Online degrees can make higher education accessible for a wide range of learners, whether they are starting their first careers or managing career transitions into new fields. As graduates of online programs demonstrate their skills and qualifications in the workplace everyday, the distinction between online and face-to-face learning is becoming less relevant.
Unfortunately, in some job markets employers may still have questions about whether the education received from an online school is as strong as the education received from a traditional college or university. Be prepared to discuss your experience as an online student, particularly in professional networking and job interview situations.
Consider these five strategies for finding a job with your online degree:
- Work with your career center. The professional counselors and advisors in your school’s career center are actively networking with employers who are already interested in hiring your online program’s graduates. Ask about virtual information and networking sessions, as well as online career fairs. Your school may also be involved in partnerships with companies to provide continuing education for existing employees. These employers may have fewer questions about online learning in general, and be familiar with your program requirements.
- Focus on your course work. How did you change as a result of being an online student? Share information about the courses you completed, projects you were involved in, and the specific skills you developed. Reflect on why you chose your specific program and discuss the value you found participating in the learning environment and interacting with your instructors and classmates. Be ready to share examples of your work and stories about what you achieved as an online learner.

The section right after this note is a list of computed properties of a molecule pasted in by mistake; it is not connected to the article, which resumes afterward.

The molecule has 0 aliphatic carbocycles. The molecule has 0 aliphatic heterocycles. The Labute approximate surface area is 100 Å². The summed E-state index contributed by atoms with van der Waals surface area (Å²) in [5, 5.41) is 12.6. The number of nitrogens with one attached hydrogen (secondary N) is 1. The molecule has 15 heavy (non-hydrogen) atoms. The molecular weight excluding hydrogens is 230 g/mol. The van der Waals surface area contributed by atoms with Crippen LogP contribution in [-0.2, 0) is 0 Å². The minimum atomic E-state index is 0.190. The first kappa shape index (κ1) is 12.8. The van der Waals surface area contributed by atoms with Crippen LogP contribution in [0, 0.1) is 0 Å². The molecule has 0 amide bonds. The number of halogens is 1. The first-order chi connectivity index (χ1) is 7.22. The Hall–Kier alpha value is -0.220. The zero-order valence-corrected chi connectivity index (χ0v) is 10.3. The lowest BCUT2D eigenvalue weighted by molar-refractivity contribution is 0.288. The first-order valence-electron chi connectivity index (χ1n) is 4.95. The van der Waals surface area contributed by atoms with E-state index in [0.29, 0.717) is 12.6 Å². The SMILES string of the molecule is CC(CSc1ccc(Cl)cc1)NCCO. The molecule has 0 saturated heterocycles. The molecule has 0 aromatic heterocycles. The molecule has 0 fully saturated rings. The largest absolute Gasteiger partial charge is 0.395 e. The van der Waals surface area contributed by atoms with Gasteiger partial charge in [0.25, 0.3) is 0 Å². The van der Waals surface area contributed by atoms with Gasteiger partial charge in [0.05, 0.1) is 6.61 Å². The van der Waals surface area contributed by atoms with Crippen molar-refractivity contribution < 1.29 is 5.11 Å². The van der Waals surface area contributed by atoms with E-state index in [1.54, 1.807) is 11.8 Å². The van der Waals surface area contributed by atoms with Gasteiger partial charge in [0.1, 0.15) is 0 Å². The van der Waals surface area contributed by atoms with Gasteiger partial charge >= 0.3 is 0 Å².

- Discuss accreditation. Do you know what kind of accreditation your online school and program holds? If not, take the time to research this information and add it to your conversations about online learning. Accreditation is a process through which academic programs, online and on- campus, are reviewed and evaluated to ensure that they meet established standards of quality. This was an important part of your research when choosing a program, and it will be important to many employers as well.
- Connect with alumni. Though alumni directories, associations, and local networking events you can learn a lot from others who have graduated from your school and program. Where are they working and what were their career paths? Ask for advice about not only the job search, but also marketing your online learning experience with potential employers.
- Provide a big picture view. Your educational achievements as an online student represent just one part of your ability to excel with a new company. Explain how your online degree complements your previous work experience, training and certification, and prior education. All of these experiences contribute to your skill set and inform your performance on the job.
Many employers do recognize online colleges as a valuable source of continued education, and many larger companies are providing online alternatives for professional development and training. As the number of options continues to increase at both online and campus-based institutions, so do the number of graduates. The advent of more blended, or hybrid, courses that incorporate both online and in person strategies also blur the line.
What matters is how well you can perform your duties and help the organization reach its goals. From practical internship experiences to time management, collaboration, and communication skills, let others know how your accomplishments as an online student prepared you for your next job.